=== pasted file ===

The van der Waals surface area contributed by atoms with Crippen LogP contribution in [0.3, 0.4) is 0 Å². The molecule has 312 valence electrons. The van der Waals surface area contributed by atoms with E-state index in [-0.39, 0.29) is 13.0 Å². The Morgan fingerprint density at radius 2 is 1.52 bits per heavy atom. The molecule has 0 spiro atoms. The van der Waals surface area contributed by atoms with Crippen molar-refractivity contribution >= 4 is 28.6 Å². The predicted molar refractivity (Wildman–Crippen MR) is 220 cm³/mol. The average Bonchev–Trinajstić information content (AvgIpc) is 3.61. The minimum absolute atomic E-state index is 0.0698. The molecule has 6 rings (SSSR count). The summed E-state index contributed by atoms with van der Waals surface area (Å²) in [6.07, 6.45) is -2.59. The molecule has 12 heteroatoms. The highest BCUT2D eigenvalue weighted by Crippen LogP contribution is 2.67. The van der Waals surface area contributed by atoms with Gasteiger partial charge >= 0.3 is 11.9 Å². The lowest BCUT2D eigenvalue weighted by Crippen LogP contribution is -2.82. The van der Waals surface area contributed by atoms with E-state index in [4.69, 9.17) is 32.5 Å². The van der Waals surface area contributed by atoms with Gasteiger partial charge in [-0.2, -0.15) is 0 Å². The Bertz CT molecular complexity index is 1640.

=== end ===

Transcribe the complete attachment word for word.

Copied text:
The van der Waals surface area contributed by atoms with Crippen LogP contribution in [0.3, 0.4) is 0 Å². The molecule has 312 valence electrons. The van der Waals surface area contributed by atoms with E-state index in [-0.39, 0.29) is 13.0 Å². The Morgan fingerprint density at radius 2 is 1.52 bits per heavy atom. The molecule has 0 spiro atoms. The van der Waals surface area contributed by atoms with Crippen molar-refractivity contribution >= 4 is 28.6 Å². The predicted molar refractivity (Wildman–Crippen MR) is 220 cm³/mol. The average Bonchev–Trinajstić information content (AvgIpc) is 3.61. The minimum absolute atomic E-state index is 0.0698. The molecule has 6 rings (SSSR count). The summed E-state index contributed by atoms with van der Waals surface area (Å²) in [6.07, 6.45) is -2.59. The molecule has 12 heteroatoms. The highest BCUT2D eigenvalue weighted by Crippen LogP contribution is 2.67. The van der Waals surface area contributed by atoms with Gasteiger partial charge >= 0.3 is 11.9 Å². The lowest BCUT2D eigenvalue weighted by Crippen LogP contribution is -2.82. The van der Waals surface area contributed by atoms with E-state index in [4.69, 9.17) is 32.5 Å². The van der Waals surface area contributed by atoms with Gasteiger partial charge in [-0.2, -0.15) is 0 Å². The Bertz CT molecular complexity index is 1640.